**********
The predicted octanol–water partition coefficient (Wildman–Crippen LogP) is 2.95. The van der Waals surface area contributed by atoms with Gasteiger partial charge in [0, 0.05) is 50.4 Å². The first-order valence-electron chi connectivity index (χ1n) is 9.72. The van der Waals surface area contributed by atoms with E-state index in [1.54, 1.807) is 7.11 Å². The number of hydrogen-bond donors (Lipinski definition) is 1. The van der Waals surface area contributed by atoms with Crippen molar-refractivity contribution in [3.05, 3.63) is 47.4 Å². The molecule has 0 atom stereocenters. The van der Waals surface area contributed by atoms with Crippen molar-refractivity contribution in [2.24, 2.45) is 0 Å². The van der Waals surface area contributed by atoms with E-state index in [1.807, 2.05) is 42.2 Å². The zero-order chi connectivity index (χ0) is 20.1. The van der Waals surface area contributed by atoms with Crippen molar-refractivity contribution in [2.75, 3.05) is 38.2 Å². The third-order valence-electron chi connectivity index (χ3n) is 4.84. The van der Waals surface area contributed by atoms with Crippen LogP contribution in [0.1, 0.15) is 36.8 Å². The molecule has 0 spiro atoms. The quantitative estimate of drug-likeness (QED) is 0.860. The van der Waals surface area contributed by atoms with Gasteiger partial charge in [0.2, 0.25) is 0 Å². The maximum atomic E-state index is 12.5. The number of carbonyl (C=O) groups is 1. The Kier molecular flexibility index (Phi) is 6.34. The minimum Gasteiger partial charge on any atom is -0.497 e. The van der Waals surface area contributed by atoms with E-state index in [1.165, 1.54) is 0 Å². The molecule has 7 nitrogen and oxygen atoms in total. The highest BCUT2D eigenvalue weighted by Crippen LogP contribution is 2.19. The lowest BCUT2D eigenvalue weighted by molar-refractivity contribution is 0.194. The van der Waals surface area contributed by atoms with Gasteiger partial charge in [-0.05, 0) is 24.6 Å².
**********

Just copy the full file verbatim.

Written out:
The predicted octanol–water partition coefficient (Wildman–Crippen LogP) is 2.95. The van der Waals surface area contributed by atoms with Gasteiger partial charge in [0, 0.05) is 50.4 Å². The first-order valence-electron chi connectivity index (χ1n) is 9.72. The van der Waals surface area contributed by atoms with E-state index in [1.54, 1.807) is 7.11 Å². The number of hydrogen-bond donors (Lipinski definition) is 1. The van der Waals surface area contributed by atoms with Crippen molar-refractivity contribution in [3.05, 3.63) is 47.4 Å². The molecule has 0 atom stereocenters. The van der Waals surface area contributed by atoms with Crippen molar-refractivity contribution in [2.24, 2.45) is 0 Å². The van der Waals surface area contributed by atoms with E-state index in [1.807, 2.05) is 42.2 Å². The zero-order chi connectivity index (χ0) is 20.1. The van der Waals surface area contributed by atoms with Crippen molar-refractivity contribution in [2.75, 3.05) is 38.2 Å². The third-order valence-electron chi connectivity index (χ3n) is 4.84. The van der Waals surface area contributed by atoms with Crippen LogP contribution in [0.1, 0.15) is 36.8 Å². The molecule has 0 spiro atoms. The quantitative estimate of drug-likeness (QED) is 0.860. The van der Waals surface area contributed by atoms with Gasteiger partial charge in [0.2, 0.25) is 0 Å². The maximum atomic E-state index is 12.5. The number of carbonyl (C=O) groups is 1. The Kier molecular flexibility index (Phi) is 6.34. The minimum Gasteiger partial charge on any atom is -0.497 e. The van der Waals surface area contributed by atoms with E-state index in [1.165, 1.54) is 0 Å². The molecule has 7 nitrogen and oxygen atoms in total. The highest BCUT2D eigenvalue weighted by Crippen LogP contribution is 2.19. The lowest BCUT2D eigenvalue weighted by molar-refractivity contribution is 0.194. The van der Waals surface area contributed by atoms with Gasteiger partial charge in [-0.05, 0) is 24.6 Å².